All the different and interrelated beliefs that individuals hold form a system of beliefs.Belief systems that affect thinking and behavior processes can be characterized aspersonal differences. Piaget (1972) proposed that people have different beliefs about thenature of knowledge and of knowing because each person is different from everyone else.This explains the concept of personal epistemology. According to a number of researchers(Perry 1970; Belenky et al. 1986; Baxter-Magolda 1992; Kuhn, Cheney, and Weinstock2000), epistemological beliefs involve a longitudinal and simple to complex thinkingprocess and have only one dimension. However, Schommer (1990) has proposed thatepistemological beliefs consist of more than one independent dimension. These includecertain knowledge, simple knowledge, quick learning, source of knowledge, and innateability. According to Schommer, epistemological beliefs can have a direct and an indirecteffect on learning, and epistemological beliefs can be changed through teaching methodsand over time.
Reflective diaries are one of the factors that affect epistemological beliefs during thelearning and teaching process. Wilson and Jan (1993) define this type of writing as diariesthat reflect students own words or sentences, their scope of learning and personalresponses to the learning process, their doubts, feelings and ideas, and their knowledge.Reflective diaries are tools students can use to write about their actions, observations,questions, answers, and impressions in their science classes (Erduran-Avci 2008). Thesediaries are also useful for recording problems to be solved, guidelines to follow,observations, results, and impressions (Ruiz-Primo et al. 2004). In particular, diaries helpstudents to reflect on their experiences during labs and to put up bridges mutuallybetween teachers and students. As a result of these diaries, students are better ableidentify the situations or manners they fear or even try to avoid.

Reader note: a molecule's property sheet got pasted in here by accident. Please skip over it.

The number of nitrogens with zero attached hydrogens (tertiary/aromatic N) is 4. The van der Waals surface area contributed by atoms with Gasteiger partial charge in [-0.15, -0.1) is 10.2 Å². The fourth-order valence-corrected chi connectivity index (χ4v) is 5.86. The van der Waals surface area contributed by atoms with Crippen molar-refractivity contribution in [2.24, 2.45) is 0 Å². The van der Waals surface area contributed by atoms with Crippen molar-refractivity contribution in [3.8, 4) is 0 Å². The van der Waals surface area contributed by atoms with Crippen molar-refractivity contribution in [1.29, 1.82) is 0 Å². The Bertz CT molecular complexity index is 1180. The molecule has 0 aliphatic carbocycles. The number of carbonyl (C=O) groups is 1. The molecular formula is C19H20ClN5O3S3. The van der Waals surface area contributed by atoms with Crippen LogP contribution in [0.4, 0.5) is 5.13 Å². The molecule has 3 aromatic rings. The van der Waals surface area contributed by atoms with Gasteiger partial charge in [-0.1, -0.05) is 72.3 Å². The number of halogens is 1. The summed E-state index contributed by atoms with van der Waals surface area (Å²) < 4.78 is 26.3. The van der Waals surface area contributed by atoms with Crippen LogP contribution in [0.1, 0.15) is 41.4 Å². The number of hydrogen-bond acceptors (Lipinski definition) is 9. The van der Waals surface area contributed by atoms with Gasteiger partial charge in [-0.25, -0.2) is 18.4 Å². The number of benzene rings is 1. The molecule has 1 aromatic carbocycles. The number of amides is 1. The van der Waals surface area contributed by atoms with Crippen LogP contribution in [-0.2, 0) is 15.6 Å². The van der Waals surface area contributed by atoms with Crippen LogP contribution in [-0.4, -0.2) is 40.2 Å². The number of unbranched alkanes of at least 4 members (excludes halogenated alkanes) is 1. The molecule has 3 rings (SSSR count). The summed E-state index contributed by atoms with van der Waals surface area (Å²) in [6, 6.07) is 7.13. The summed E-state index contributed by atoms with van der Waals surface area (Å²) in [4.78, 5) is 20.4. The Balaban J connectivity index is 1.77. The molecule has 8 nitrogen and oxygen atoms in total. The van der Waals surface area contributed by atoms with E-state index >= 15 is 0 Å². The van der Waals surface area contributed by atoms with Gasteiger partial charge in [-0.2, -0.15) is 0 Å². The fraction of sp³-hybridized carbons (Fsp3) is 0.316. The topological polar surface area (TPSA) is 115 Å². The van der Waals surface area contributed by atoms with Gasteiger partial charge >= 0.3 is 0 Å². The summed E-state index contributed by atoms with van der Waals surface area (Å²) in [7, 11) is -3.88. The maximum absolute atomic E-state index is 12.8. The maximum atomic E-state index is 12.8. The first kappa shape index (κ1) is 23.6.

Literature review about epistemological beliefs and reflective diaries
Most of the studies that have been conducted on epistemological beliefs have aimed atdefining the students or teachers epistemological beliefs and identifying other factorsthat are related to the beliefs they hold. However, researchers have now become interestedin how epistemological beliefs can be improved as well (Brownlee et al. 2011; Brownlee,Purdie, and Boulton-Lewis 2001; May and Etkina 2002). Improving epistemologicalbeliefs is important because students and teachers with sophisticated epistemologicalbeliefs have been found to be more successful in the field of education, to use skills thatare more scientific and inquiry thinking and to have higher motivation (Neber andSchommer-Aikins 2002). Therefore, teachers with sophisticated epistemological beliefsapply teaching methods that best suit the need of their classes, have more confidence, andfeel that they have enough knowledge to teach both theoretical- and laboratory-basedlessons. In addition, it has been shown that teachers who have sophisticated epistemo-logical beliefs use different teaching strategies more effectively and are more sensitiveand open to the different points of view of their students. By contrast, teachers with naiveepistemological beliefs consider students views as wrong or insufficient and simplystate the correct answer immediately (Hashweh 1996). In order to help students and
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teachers improve their epistemological beliefs, some teaching methods and techniqueshave been developed, such as constructivist ones (Chang 2005), group discussion (Kinget al. 2000), inquiry laboratory techniques (Deniz 2011), and reflective diaries (Brownleeet al. 2011; Dart et al. 1998).
The focus of studies that examine reflective diaries is considerably different fromthose that look at epistemological beliefs. Brownlee, Purdie, and Boulton-Lewis (2001)and Towndrow, Ling and Venthan (2008), for example, used diaries as an educational toolwithin their classes. These diaries have also been used as a technique for improvingreflective thinking (Nckles et al. 2004), an alternative assessment for better recognitionamong students within the learning process (Korkmaz 2004), a developmental assessmentfor students conceptual and factual learning (Erduran-Avci 2008), and an educationaltechnique in laboratory applications (Burke, Greenbowe, and Hand 2006).